Author of new Silicon Valley tell-all says this is what outsiders most often get wrong about Mark Zuckerberg

To Antonio García Martínez, author of the new Silicon Valley tell-all “Chaos Monkeys” and former Facebook employee, the 2010 Academy-Award-winning film “The Social Network” is nothing more than a pure piece of fiction loosely inspired by actual events.

And though the film about the birth of Facebook, directed by David Fincher and written by Aaron Sorkin, came out six years ago, Martínez still thinks it’s silly how it shaped so many Silicon Valley outsiders’ view of its subject, Facebook founder and CEO Mark Zuckerberg.

Martínez spent 2011-2013 as the company’s first ad targeting product manager, where he would report to COO Sheryl Sandberg, and though he didn’t work as closely with Zuckerberg as he did with Sandberg, he was able to get enough of a feel for who Zuckerberg is as a person.

While he’s observed Zuckerberg grow into a more capable leader in the years since he left, Martínez thinks Zuckerberg is essentially the same person he met back in 2011, and he told Business Insider there are two main things the public consistently gets wrong about Zuck.

He’s not ‘the sneaky, loser, little dipsh–‘ portrayed in ‘The Social Network’

Jesse Eisenberg’s portrayal of Zuckerberg as a conniving, back-stabbing, severely socially awkward introvert made for great drama, but it’s just not who Zuck is, Martínez said.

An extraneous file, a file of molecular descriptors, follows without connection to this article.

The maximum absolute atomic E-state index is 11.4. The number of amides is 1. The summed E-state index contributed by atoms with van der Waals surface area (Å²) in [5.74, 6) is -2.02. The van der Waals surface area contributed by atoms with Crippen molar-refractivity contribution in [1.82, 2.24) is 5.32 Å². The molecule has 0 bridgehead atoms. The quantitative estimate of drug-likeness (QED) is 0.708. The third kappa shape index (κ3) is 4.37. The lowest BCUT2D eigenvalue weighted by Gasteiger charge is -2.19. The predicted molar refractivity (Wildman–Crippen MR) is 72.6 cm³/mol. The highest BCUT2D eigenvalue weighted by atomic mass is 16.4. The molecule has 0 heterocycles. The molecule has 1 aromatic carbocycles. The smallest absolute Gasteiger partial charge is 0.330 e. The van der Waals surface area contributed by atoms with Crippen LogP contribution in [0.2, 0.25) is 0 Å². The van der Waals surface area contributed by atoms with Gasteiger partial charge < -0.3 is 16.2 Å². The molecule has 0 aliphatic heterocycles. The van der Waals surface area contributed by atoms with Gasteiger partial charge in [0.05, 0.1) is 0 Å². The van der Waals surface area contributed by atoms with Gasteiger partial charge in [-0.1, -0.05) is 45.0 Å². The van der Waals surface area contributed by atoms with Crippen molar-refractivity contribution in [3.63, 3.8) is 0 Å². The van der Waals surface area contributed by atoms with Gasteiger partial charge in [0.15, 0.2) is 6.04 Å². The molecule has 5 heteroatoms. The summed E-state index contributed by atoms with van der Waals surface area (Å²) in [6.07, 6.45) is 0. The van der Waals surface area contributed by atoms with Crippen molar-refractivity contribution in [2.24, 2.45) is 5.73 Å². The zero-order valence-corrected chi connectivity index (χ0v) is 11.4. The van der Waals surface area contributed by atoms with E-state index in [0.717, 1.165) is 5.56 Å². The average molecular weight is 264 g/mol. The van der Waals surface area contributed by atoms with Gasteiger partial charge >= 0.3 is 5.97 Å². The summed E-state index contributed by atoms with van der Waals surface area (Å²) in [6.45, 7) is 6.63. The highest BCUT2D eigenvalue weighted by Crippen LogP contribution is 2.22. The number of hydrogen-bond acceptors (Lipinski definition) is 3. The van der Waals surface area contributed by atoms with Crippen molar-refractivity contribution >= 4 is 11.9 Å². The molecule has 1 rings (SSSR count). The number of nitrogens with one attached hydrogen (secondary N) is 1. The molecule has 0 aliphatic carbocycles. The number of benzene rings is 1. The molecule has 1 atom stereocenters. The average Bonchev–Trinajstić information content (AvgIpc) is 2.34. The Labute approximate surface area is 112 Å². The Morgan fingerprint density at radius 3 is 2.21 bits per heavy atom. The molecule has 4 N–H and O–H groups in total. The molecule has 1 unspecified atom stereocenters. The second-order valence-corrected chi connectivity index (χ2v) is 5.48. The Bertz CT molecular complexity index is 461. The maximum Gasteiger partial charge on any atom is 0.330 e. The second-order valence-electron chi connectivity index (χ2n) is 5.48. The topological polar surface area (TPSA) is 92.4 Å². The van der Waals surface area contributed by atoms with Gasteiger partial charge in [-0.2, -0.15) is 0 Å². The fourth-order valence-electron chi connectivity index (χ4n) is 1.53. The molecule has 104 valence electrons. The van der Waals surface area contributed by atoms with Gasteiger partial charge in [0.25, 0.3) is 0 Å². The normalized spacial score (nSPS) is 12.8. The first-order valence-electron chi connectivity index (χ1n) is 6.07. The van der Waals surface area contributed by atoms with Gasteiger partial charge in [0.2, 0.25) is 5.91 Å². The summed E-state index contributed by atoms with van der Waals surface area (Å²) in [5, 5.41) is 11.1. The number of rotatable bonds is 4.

Sure, he added, Zuckerberg “doesn’t exactly make a lot of eye contact,” isn’t a great speaker, and gets unnaturally obsessed with certain details, but that’s par for the course in Silicon Valley. It’s not as if he’s some sort of evil “Rain Man,” though.

“In fact, on the contrary, he’s actually very alpha male and very dominant,” Martínez said. “He’s the sort of guy who, if you challenge him that he can’t do 100 push ups, he’ll bet a million dollars that he can, and he’ll win.”

Martínez said that Zuckerberg is not a blowhard who likes to throw his weight around, but “the claws will come out very suddenly,” like the time when Martínez was in a meeting with him and Zuckerberg interrupted an overly long explanation with, “Just shut up and answer the question.”

He truly believes in his mission.

One of the reasons Martínez’s book “Chaos Monkeys” is so interesting is because it tears apart the press release-friendly optimism of Silicon Valley, but Martínez insists that when Zuckerberg talks about Facebook’s mission to connect every person in the world, he’s not putting a fake sheen over old-school capitalist greed.

“That really is his life’s mission and that’s what he does,” Martínez said.

He called the subplot in “The Social Network” that showed Zuckerberg starting Facebook as a way to meet girls to be “utter bullsh–” not based on anything factual. In a Facebook Q&A in 2014, Zuckerberg said that he found this aspect of the movie to be especially hurtful because it undermined what he’s dedicated his life to.

Martínez pointed to the recent news that Facebook successfully tested its drone project Aquila, which is meant to bring free high-speed internet to the poorest parts of the world. “He’s not doing it for money, because like, the monetisation in those countries is zero,” Martínez said.

When you read Martínez’s book or talk to him, you’ll see that he has plenty of gripes with Facebook and Silicon Valley in general, but at the end of the day, he’s got plenty of respect for Zuckerberg.

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